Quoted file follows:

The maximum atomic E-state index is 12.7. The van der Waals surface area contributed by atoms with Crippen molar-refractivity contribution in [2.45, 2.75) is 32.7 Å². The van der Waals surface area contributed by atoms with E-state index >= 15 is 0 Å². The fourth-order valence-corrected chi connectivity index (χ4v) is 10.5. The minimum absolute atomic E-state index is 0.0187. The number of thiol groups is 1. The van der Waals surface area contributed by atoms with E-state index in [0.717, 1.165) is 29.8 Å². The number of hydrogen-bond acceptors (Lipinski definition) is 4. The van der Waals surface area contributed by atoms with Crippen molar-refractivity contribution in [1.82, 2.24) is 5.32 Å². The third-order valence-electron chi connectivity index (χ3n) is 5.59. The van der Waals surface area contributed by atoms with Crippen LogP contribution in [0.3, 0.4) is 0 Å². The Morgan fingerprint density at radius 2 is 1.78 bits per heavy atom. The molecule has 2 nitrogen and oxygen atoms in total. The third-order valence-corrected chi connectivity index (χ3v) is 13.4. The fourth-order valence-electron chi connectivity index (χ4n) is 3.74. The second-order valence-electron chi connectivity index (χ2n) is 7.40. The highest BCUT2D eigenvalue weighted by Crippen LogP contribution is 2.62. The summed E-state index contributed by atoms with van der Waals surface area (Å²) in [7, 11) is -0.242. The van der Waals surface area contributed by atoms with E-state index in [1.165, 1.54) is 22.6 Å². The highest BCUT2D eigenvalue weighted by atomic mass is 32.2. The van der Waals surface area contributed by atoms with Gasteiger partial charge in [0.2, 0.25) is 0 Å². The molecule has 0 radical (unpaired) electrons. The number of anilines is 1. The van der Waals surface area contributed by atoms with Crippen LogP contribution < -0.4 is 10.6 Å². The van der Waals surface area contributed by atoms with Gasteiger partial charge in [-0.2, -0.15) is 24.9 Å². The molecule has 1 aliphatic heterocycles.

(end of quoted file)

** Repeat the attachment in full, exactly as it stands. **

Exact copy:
The maximum atomic E-state index is 12.7. The van der Waals surface area contributed by atoms with Crippen molar-refractivity contribution in [2.45, 2.75) is 32.7 Å². The van der Waals surface area contributed by atoms with E-state index >= 15 is 0 Å². The fourth-order valence-corrected chi connectivity index (χ4v) is 10.5. The minimum absolute atomic E-state index is 0.0187. The number of thiol groups is 1. The van der Waals surface area contributed by atoms with E-state index in [0.717, 1.165) is 29.8 Å². The number of hydrogen-bond acceptors (Lipinski definition) is 4. The van der Waals surface area contributed by atoms with Crippen molar-refractivity contribution in [1.82, 2.24) is 5.32 Å². The third-order valence-electron chi connectivity index (χ3n) is 5.59. The van der Waals surface area contributed by atoms with Crippen LogP contribution in [0.3, 0.4) is 0 Å². The Morgan fingerprint density at radius 2 is 1.78 bits per heavy atom. The molecule has 2 nitrogen and oxygen atoms in total. The third-order valence-corrected chi connectivity index (χ3v) is 13.4. The fourth-order valence-electron chi connectivity index (χ4n) is 3.74. The second-order valence-electron chi connectivity index (χ2n) is 7.40. The highest BCUT2D eigenvalue weighted by Crippen LogP contribution is 2.62. The summed E-state index contributed by atoms with van der Waals surface area (Å²) in [7, 11) is -0.242. The van der Waals surface area contributed by atoms with E-state index in [1.165, 1.54) is 22.6 Å². The highest BCUT2D eigenvalue weighted by atomic mass is 32.2. The van der Waals surface area contributed by atoms with Gasteiger partial charge in [0.2, 0.25) is 0 Å². The molecule has 0 radical (unpaired) electrons. The number of anilines is 1. The van der Waals surface area contributed by atoms with Crippen LogP contribution < -0.4 is 10.6 Å². The van der Waals surface area contributed by atoms with Gasteiger partial charge in [-0.2, -0.15) is 24.9 Å². The molecule has 1 aliphatic heterocycles.